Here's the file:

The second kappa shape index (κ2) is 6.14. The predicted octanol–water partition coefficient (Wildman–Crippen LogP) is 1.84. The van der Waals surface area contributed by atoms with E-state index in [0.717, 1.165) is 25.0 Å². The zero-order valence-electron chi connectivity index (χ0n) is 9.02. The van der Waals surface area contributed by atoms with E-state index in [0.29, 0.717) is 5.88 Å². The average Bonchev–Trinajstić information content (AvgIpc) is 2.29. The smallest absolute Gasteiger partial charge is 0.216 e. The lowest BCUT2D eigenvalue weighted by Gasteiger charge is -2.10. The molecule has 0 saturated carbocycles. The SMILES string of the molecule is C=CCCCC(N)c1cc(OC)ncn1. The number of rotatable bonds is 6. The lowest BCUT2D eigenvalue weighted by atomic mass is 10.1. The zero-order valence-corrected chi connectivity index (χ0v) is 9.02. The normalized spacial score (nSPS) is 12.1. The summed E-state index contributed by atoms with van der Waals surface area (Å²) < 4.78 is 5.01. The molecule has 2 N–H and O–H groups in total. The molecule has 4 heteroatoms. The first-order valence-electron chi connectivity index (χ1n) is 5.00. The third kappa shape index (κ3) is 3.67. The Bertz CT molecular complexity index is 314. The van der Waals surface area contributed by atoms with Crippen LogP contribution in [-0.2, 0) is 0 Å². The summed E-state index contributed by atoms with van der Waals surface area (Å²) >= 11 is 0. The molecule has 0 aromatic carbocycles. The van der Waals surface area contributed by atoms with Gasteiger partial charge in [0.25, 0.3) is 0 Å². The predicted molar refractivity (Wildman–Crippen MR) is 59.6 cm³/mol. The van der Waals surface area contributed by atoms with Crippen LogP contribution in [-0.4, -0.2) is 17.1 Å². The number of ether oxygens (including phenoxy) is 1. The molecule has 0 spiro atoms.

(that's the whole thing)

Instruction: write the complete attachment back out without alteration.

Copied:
The second kappa shape index (κ2) is 6.14. The predicted octanol–water partition coefficient (Wildman–Crippen LogP) is 1.84. The van der Waals surface area contributed by atoms with E-state index in [0.717, 1.165) is 25.0 Å². The zero-order valence-electron chi connectivity index (χ0n) is 9.02. The van der Waals surface area contributed by atoms with E-state index in [0.29, 0.717) is 5.88 Å². The average Bonchev–Trinajstić information content (AvgIpc) is 2.29. The smallest absolute Gasteiger partial charge is 0.216 e. The lowest BCUT2D eigenvalue weighted by Gasteiger charge is -2.10. The molecule has 0 saturated carbocycles. The SMILES string of the molecule is C=CCCCC(N)c1cc(OC)ncn1. The number of rotatable bonds is 6. The lowest BCUT2D eigenvalue weighted by atomic mass is 10.1. The zero-order valence-corrected chi connectivity index (χ0v) is 9.02. The normalized spacial score (nSPS) is 12.1. The summed E-state index contributed by atoms with van der Waals surface area (Å²) < 4.78 is 5.01. The molecule has 2 N–H and O–H groups in total. The molecule has 4 heteroatoms. The first-order valence-electron chi connectivity index (χ1n) is 5.00. The third kappa shape index (κ3) is 3.67. The Bertz CT molecular complexity index is 314. The van der Waals surface area contributed by atoms with Crippen LogP contribution in [-0.2, 0) is 0 Å². The summed E-state index contributed by atoms with van der Waals surface area (Å²) >= 11 is 0. The molecule has 0 aromatic carbocycles. The van der Waals surface area contributed by atoms with Gasteiger partial charge in [0.25, 0.3) is 0 Å². The predicted molar refractivity (Wildman–Crippen MR) is 59.6 cm³/mol. The van der Waals surface area contributed by atoms with Crippen LogP contribution in [-0.4, -0.2) is 17.1 Å². The number of ether oxygens (including phenoxy) is 1. The molecule has 0 spiro atoms.